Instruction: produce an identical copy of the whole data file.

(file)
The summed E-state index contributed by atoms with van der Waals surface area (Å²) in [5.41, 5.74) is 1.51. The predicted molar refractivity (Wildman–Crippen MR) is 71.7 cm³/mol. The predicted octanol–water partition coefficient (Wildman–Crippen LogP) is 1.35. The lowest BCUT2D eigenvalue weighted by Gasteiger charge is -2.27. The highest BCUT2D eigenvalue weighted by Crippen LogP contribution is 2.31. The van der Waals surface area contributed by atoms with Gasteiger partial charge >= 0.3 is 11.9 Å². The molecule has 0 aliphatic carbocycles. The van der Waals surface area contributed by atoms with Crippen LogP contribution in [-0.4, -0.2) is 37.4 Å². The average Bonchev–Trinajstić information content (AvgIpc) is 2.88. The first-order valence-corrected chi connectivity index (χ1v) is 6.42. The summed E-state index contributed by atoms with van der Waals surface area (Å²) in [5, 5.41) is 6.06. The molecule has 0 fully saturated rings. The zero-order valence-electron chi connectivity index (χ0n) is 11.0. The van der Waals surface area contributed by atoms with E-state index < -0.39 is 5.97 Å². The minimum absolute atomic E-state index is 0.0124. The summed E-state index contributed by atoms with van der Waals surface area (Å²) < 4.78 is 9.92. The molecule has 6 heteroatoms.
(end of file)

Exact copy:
The summed E-state index contributed by atoms with van der Waals surface area (Å²) in [5.41, 5.74) is 1.51. The predicted molar refractivity (Wildman–Crippen MR) is 71.7 cm³/mol. The predicted octanol–water partition coefficient (Wildman–Crippen LogP) is 1.35. The lowest BCUT2D eigenvalue weighted by Gasteiger charge is -2.27. The highest BCUT2D eigenvalue weighted by Crippen LogP contribution is 2.31. The van der Waals surface area contributed by atoms with Gasteiger partial charge >= 0.3 is 11.9 Å². The molecule has 0 aliphatic carbocycles. The van der Waals surface area contributed by atoms with Crippen LogP contribution in [-0.4, -0.2) is 37.4 Å². The average Bonchev–Trinajstić information content (AvgIpc) is 2.88. The first-order valence-corrected chi connectivity index (χ1v) is 6.42. The summed E-state index contributed by atoms with van der Waals surface area (Å²) in [5, 5.41) is 6.06. The molecule has 0 fully saturated rings. The zero-order valence-electron chi connectivity index (χ0n) is 11.0. The van der Waals surface area contributed by atoms with E-state index < -0.39 is 5.97 Å². The minimum absolute atomic E-state index is 0.0124. The summed E-state index contributed by atoms with van der Waals surface area (Å²) < 4.78 is 9.92. The molecule has 6 heteroatoms.